Oregon Tries to Straighten Out Minimum Wage Hike as $15 Fever Spreads from the West

Oregon seems to have straightened out the mess the Legislature made of raising the state’s minimum wage. Maybe.

But what is clear is the fact that raising the minimum wage is going to hurt the state’s economy, and Democrats who control the Legislature would have known it if only they had waited for the annual Oregon Economic and Revenue Forecast.

In another example of minimum wage mania on the West coast, San Diego is close to trumping the minimum wage increase already approved by the California Legislature.

Too bad they can’t see across the nation to Washington, D.C., to look at what could happen to their communities once wages begin spiraling upwards.

Oregon employers were not only faced with the prospect of being forced to pay their minimum wage workers more money, but they also had to struggle to figure out just what they should be paying their employees.

The Oregon Legislature approved a minimum wage increase package that included three geographically based tiers.

The minimum wages goes up from $9.25 to $9.75 July 1 in metropolitan Portland and mid-sized counties, but only increases 25 cents an hour in rural areas of Oregon.

However, after that, the wage scale for each of the three tiers would be different.

By 2022, the minimum wage will be $14.75 an hour in the Portland metro area. It will be $13.50 in mid-sized counties and $12.50 in the countryside.

As if that wasn’t complicated enough, there is the question of how to pay workers who might start their day in downtown Portland, but drive outside the city to work later in the day. Or what about the delivery driver who loads up his truck on a vegetable farm to bring produce into the city?

Oregon employers were forced to wait for the state Bureau of Labor and Industries to figure those questions out. New policy guidelines were issued, but only two weeks before the new wage payment scale went into effect.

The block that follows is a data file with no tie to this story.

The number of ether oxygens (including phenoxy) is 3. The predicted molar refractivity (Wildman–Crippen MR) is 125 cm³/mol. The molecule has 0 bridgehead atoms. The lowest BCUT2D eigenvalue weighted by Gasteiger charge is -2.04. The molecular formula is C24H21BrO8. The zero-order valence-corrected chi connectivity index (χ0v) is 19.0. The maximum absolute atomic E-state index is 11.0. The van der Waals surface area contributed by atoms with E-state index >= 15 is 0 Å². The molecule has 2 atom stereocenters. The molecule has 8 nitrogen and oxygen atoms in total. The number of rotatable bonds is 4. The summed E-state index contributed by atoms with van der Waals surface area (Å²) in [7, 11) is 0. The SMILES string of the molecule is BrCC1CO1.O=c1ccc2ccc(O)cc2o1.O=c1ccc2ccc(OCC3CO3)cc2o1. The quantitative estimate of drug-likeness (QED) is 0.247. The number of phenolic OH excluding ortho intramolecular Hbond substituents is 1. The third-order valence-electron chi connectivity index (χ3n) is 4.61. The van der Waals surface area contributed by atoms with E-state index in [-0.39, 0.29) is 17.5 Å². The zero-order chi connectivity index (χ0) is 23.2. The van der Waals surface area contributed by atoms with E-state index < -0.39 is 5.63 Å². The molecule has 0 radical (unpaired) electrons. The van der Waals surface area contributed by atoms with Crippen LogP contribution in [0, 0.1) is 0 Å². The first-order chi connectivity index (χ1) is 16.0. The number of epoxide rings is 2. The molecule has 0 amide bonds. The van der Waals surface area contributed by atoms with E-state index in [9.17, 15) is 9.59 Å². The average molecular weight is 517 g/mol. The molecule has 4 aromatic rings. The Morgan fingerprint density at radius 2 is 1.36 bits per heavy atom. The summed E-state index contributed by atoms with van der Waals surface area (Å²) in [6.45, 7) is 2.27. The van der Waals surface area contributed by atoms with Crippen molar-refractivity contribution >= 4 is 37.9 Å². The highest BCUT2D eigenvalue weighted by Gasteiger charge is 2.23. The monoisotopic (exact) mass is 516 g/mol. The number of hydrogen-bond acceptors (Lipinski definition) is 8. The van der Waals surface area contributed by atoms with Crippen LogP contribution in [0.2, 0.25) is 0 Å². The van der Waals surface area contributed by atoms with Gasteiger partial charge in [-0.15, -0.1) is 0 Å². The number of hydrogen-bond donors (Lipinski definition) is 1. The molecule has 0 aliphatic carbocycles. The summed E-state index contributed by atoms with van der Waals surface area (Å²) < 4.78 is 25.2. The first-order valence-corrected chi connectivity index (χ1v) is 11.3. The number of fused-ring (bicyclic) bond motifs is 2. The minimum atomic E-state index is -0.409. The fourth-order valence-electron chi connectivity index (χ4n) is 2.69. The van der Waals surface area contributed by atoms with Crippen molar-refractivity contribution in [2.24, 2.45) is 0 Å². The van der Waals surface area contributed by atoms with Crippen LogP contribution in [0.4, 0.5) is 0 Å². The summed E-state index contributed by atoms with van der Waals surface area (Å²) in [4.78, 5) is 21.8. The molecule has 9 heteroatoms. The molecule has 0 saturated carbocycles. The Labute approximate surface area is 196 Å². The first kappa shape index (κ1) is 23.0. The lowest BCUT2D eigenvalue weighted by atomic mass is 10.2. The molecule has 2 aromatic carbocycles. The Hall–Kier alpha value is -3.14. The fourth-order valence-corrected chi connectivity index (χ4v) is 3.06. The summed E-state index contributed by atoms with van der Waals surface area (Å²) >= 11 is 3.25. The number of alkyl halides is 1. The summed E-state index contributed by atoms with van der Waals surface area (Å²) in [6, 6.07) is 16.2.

State officials said June 15 it all depends on how much time workers spend in each of the three zones. If they spent at least half their day in Portland, for instance, the highest minimum wage would be in effect.

Not only did the Legislature complicate the relatively simple act of raising the minimum wage by instituting the convoluted three-tier wage system, but they didn’t bother to wait for an annual report that would have told them raising the wage was not a good idea.

Oregon’s economy couldn’t be much better. The Oregon Economic and Revenue Forecast described “full-throttle rates of growth” and job gains racing toward full employment, “a milestone which has not been seen since 2000.”

The only way the forecast could have been better, the report said, was if the Legislature hadn’t decided to mess with the Oregon minimum wage.

“While the impact is relatively small when compared to the size of the Oregon economy, it does result in approximately 40,000 fewer jobs in 2025 than would have been the case absent the legislation,” the report stated. “Our office is not predicting outright job losses. However, we are expecting somewhat slower growth.”

Why would Democrats who control the Legislature jump the gun and approve the minimum wage increase before that annual report came out from the Oregon Office of Economic Analysis?